The Open Championship 2013: Stout Leaderboard Looks to Avoid Weekend Carnage

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The Open Championship 2013: Stout Leaderboard Looks to Avoid Weekend Carnage
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They often say that U.S. Open courses are brutal because United States Golf Association officials want to provide the best golfers in the world with a golf course that provides the stiffest test.

The British Open is always considered a tough event, but not quite as tough as its American counterpart. That's hardly the case this year, as Muirfield is proving to be nightmarishly difficult to its competitors.

The course—sun-baked and hardened—is taking its toll on everyone. Golfers like Rory McIlroy, Justin Rose, Jim Furyk and Rickie Fowler failed to make the cut, but even the leaders are talking about how brutal the ancient course is.

Tiger Woods spoke about the conditions after his even-par round of 71 on Friday.

Andy Lyons/Getty Images

"The wind obviously is a completely different direction than it was yesterday," Woods told the media after his round, through The Sporting News. "On top of that we've had quite a bit of moisture on the greens overnight.

"With this golf course, it's what this golf course does. It's so quick. It depends on where you land, on what side of the slope. It's going to be a big test."

Woods has obviously done much better than most through the first two rounds, with a two-round total of 140 that has him tied with three other golfers who are a stroke behind leader Miguel Angel Jimenez, but some of the other contenders described Muirfield in harsh tones.

Phil Mickelson shot a three-over-par 72 in the second round and is one-over-par for the tournament. He criticized Muirfield on Thursday, but then spoke out of both sides of his mouth after the second round when he said there would "be a lot of carnage" over the weekend, but also said the setup was "fantastic."

There are many reasons why Muirfield is so tough. Top pro golfers play in difficult conditions all the time, but Muirfield is such an unpredictable course that it makes the best pros struggle to find any peace of mind.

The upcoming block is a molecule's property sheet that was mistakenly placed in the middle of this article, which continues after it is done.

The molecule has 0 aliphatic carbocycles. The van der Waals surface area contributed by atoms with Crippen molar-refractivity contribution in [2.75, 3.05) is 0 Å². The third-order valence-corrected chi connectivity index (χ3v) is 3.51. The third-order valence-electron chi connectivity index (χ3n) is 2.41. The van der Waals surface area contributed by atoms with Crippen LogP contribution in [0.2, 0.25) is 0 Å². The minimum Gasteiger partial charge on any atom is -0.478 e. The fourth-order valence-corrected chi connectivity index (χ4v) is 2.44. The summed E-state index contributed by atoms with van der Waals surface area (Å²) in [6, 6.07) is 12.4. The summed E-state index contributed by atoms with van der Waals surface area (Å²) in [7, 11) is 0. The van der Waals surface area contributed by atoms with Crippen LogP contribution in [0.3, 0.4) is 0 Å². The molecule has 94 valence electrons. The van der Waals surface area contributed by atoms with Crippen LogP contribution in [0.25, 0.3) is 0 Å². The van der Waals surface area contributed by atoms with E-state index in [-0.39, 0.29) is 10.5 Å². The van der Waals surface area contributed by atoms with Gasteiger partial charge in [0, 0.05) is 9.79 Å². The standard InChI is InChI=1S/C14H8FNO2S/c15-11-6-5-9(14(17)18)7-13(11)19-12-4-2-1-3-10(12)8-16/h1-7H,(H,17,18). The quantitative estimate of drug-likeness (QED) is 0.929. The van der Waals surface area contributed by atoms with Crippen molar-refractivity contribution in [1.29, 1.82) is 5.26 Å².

Kyle Porter of CBS wrote about the inconsistency, saying the golf ball would run through some greens while it would stick on others. That's what makes it so difficult for these golfers.

When top golfers look at an approach shot and can't be sure if their shot will stick on the green with backspin or whether the hard surface will make the ball jump, their expertise at creating artful and skilled shots goes out the window.

The best golfers in the world can look like amateurs (albeit low-handicappers) under those circumstances.

When Mickelson and other golfers like Ian Poulter and Zach Johnson criticize the course, it tells you that the layout and conditions have gotten under their skin.

You don't see Jimenez or Woods making such pointed remarks. They are just playing their games and trying not to get overly concerned about the difficult conditions.

Jimenez spoke about playing the game for the love of it and he seemed to understand that the conditions were hard, but he had to accept that.

"I feel relaxed. And I tell you, I love what I'm doing. I play golf," Jimenez told Evan Hilbert of CBS Sports. "I do this for a living. And I've kept doing the same thing for 25 years."

"This condition is tough. The golf course is very hard. Some of the positions, the pin positions, they are very tough."

Woods was of the belief that the course conditions were difficult, and there was nothing he could do about it. It was something he chose to accept and move on.

The leaderboard is packed with big names like Dustin Johnson, Angel Cabrera, Henrik Stenstrom and Lee Westwood who have the ability to play superb golf over the final 36 holes. However, golfers who are worried about the conditions are not going to be at their best.

The golfers who can worry least about the course conditions and concentrate most on the next stroke have the best chance of coming away with the Claret Jug.

 

 

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